Theatre: We were disappointed by Sleep No More which has lost some of its initial charm by overbooking the shows to the point where it’s impossible to actually see the actors for the crowds. Like everyone else, we loved the puppets in War Horse but thought the script was inane. We found memorable the productions we saw in New York of February House, Pool (no water) and Luz. Laurie Beth appreciated Emily Mann’s A Street Car Named Desire. As mentioned above we saw a lot of good and/or interesting stuff in Vegas.
Art: We found the Whitney Biennial disappointingly dull but loved Feast: Radical Hospitality in Contemporary Art at the Smart Museum in Chicago. We saw two great shows by our friends this year at INOVA in Milwaukee, Miller & Shellabarger: Hiding in the Light and then Michelle Grabner: The Inova Survey. Cecelia Condit had a beautiful show in at MMoCA. We made research trips to the Tenement Museum and Ground Zero. We spent three full days at Documenta 13, a long time but not enough to see the whole show. We particularly enjoyed the day we spent biking through Karlsaue Park. Here’s a list of some of our favorite artists in the show: AND AND AND, (fill in list when we get home).
Books: In non-fiction, we highly recommend Slow Violence and the Environmentalism of the Poor by our friend Rob Nixon. Michael has felt for a while that his fiction-reading brain has shut down, but he’s been reading a lot of non-fiction and, at least on winter vacations, some pulp stuff like George R.R. Martin and Neil Stephenson. Since acquiring an e-reader, Laurie Beth has been reading fiction voraciously. In the last few weeks, she has plowed through The Round House, Flight Behavior, State of Wonder, The Brief Wondrous Life of Oscar Wao, The Art of Fielding, The Lacuna, A Thousand Splendid Suns, The Marriage Plot, and Casual Vacancy.most of which she recommends (more or less in descending order). PLEASE SEND YOUR SUGGESTIONS FOR OTHER BOOKS SHE SHOULD DOWNLOAD!
Blogs: We’ve enjoyed Nick Mirzoeff’s year-long project Occupy 2012 and wonder what is in store for 2013. We also follow and recommend The Feminist Spectator by Jill Dolan and jj murphy on independent cinema.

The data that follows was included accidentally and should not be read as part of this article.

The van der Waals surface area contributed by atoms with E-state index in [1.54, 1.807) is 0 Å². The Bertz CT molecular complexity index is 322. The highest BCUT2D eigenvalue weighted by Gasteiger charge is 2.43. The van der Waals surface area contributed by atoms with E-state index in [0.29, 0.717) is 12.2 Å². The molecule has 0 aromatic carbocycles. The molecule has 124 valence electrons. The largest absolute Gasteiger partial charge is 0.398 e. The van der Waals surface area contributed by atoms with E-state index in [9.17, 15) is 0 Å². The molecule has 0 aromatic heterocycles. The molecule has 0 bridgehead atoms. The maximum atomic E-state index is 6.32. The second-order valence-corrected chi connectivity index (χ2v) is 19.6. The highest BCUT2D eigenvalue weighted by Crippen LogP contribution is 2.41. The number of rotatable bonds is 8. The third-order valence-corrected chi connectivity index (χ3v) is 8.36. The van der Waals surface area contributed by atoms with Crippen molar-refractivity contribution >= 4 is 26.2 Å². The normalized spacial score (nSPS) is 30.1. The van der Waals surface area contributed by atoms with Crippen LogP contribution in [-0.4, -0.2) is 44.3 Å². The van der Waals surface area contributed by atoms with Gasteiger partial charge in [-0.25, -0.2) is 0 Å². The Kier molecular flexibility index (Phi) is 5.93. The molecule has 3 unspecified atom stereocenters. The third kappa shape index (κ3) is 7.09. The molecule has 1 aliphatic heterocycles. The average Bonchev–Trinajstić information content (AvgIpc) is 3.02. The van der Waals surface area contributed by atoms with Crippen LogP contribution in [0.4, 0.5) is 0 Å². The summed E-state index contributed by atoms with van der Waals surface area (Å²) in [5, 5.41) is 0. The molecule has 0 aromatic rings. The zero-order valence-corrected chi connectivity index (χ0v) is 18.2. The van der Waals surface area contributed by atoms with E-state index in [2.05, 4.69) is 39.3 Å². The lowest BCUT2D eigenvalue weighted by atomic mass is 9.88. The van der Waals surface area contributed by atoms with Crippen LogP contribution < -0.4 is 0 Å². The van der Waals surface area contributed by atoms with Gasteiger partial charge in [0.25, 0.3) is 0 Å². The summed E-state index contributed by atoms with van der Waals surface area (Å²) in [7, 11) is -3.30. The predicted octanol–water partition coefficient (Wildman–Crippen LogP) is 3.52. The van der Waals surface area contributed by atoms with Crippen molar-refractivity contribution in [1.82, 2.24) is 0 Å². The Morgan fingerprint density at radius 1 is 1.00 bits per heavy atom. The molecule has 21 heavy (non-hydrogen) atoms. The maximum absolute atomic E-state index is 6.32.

Television: We regularly Tivo and watch (in descending order of defensibility): Treme, Mad Men, Breaking Bad, Homeland, Newsroom, Glee, Nurse Jackie, Big C, Scandal, Weeds, True Blood. We started watching Nashville (which Michael describes as a cross between Treme and Dallas) because we were going there and we keep watching because we are Connie Briton fans (Jill Dolan has a nice piece about it on her blog here). Laurie Beth still likes Project Runway and Project Runway All Stars. We watched Halloween Wars until Michael’s student Leigh’s team was cut. On Netflix, we caught up on Downton Abbey and Game of Thrones and are anxiously awaiting the new seasons. On the recommendation of Tom Loeser, we enjoyed four seasons of Foyle’s War and we mostly like Sherlock which we started because Michael’s advisee, Jeff Casey, was writing about it.
Film: Although our travel schedule prevented us from hosting an Oscar party this year, we did see most of the nominated films. Of this coming year’s probably nominees, we’ve so far seen Life of Pi and Lincoln. The movie we think should get all of the awards this year is Beasts of the Southern Wild which we both thought was the most brilliant project we’ve seen in years. If you haven’t seen it yet, we suggest you rush right out and do so. (You can read JJ Murphy’s thoughtful piece about it here). On DVD, we recommend Patricio Guzmán’s Nostalgia for the Light.
Politics: Our huge disappointment at the failure of the Scott Walker recall was somewhat offset by the election of Tammy Baldwin to the US Senate. The previous year felt like it was all about politics, and we share the “outrage fatigue” that a lot of liberals in the state are feeling. Largely due to private campaign spending and devious redistricting, the right controls both the legislature and the governor’s mansion, so things like relaxed mining regulations and wolf hunting keep happening. On the bright side, the bitter failure several years ago to defeat a homophobic anti-marriage equality amendment to the state constitution seems in the current national context to be an injustice that is surely headed for eventual remedy.